Lip-smacking food images started hovering in my mind when The Great Indian Kitchen started trending on the internet and my taste buds got activated to watch it. I was excited because the reviews showcased how it revolved around a woman trying hard to fit into an orthodox family after her marriage. Later, she refuses to settle as an obedient daughter-in-law and proceeds to follow her dreams in becoming a dance teacher. I will be sharing my views about how this movie has got immense power to change certain deep-rooted beliefs and how women should rise above the standards curated by society around them.

So, let’s start acting towards tackling situations about women that persist; this movie is a great effort to initiate and put forth efforts to eradicate subconscious beliefs.

Menstruation has been considered a taboo for ages and feelings of filth start cropping up in mind as soon as these words get uttered or even discussed. Even in schools, vaginal anatomy gets sidelined when it comes to discussing it openly with students. Women start suffering from the ‘white syndrome’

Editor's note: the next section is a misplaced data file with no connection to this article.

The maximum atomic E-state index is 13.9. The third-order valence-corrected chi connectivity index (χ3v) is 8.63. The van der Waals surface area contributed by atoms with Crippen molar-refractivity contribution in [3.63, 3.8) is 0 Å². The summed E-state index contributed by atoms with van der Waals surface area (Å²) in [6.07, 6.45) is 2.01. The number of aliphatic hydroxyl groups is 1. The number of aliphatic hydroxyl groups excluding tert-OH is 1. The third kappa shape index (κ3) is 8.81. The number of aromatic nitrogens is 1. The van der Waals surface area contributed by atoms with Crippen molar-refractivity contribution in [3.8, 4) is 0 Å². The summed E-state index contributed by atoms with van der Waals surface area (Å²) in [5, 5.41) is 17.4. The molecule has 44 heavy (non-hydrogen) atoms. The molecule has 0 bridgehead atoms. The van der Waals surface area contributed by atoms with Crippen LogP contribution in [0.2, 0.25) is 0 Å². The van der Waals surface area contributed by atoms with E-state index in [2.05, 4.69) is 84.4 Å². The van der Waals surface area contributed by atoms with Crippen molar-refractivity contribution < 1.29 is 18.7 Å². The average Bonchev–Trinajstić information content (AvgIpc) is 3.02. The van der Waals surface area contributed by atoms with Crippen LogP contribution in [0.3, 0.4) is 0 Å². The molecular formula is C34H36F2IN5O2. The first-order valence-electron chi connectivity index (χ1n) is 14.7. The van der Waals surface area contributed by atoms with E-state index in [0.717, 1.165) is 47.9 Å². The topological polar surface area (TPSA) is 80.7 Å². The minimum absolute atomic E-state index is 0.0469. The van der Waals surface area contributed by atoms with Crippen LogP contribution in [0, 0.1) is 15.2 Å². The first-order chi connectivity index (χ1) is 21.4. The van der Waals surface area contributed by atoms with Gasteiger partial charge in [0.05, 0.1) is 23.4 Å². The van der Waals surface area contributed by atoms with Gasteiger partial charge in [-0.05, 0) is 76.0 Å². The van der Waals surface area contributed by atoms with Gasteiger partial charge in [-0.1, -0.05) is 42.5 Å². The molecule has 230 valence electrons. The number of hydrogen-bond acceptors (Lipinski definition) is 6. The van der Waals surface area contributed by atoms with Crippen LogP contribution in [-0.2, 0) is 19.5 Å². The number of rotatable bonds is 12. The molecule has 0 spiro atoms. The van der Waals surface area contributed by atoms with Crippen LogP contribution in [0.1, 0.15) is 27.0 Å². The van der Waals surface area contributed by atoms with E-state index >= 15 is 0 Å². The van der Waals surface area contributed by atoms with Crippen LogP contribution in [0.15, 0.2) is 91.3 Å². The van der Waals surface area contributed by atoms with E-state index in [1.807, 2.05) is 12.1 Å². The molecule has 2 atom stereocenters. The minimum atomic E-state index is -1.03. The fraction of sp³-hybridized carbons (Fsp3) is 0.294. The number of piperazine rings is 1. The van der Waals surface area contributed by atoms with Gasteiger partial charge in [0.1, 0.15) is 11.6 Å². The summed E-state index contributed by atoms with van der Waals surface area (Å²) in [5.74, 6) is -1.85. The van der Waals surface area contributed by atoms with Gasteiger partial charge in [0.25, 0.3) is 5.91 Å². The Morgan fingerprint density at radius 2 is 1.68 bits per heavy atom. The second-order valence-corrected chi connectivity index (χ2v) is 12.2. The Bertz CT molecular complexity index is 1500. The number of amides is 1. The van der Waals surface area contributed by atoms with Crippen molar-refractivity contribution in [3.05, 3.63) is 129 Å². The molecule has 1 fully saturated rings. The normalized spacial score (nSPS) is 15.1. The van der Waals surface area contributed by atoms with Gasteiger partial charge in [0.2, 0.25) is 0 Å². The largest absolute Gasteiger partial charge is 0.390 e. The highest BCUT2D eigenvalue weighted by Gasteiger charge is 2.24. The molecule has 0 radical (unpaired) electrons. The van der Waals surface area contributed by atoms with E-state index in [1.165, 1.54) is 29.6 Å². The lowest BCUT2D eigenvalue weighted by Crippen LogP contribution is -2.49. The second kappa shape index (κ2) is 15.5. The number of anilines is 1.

as the white cloth has a high chance of getting period-stained and so dark colored clothes are preferred. Censoring menstrual products and wrapping them in a newspaper has become standard practice. Even in the movie, menses are considered unholy and the female character went through this, aptly portraying and showcasing the reality of women still getting suppressed and falling prey to following old rituals that keep them caged. She was allotted a separate room to stay and no one was permitted to help her during such distressing times. I was stunned to see her spouse-portrayal as he did not pay heed to her needs and concerns. It was not a matter of concern for him that she sacrificed her dreams and careers to cook for him and his family.

It was comforting to see her realizing the power to say no and regaining her freedom to survive and thrive, becoming powerfully unapologetic. The ending takes the cake wherein she yelled at her brother to emphasize the importance of engaging in home chores, as it was not an obligation that needed to be followed by merely women or girls. Cooking is a skill with which everyone can get familiar.

Author: Sukhpreet Kaur

Edited by: Divya Rosaline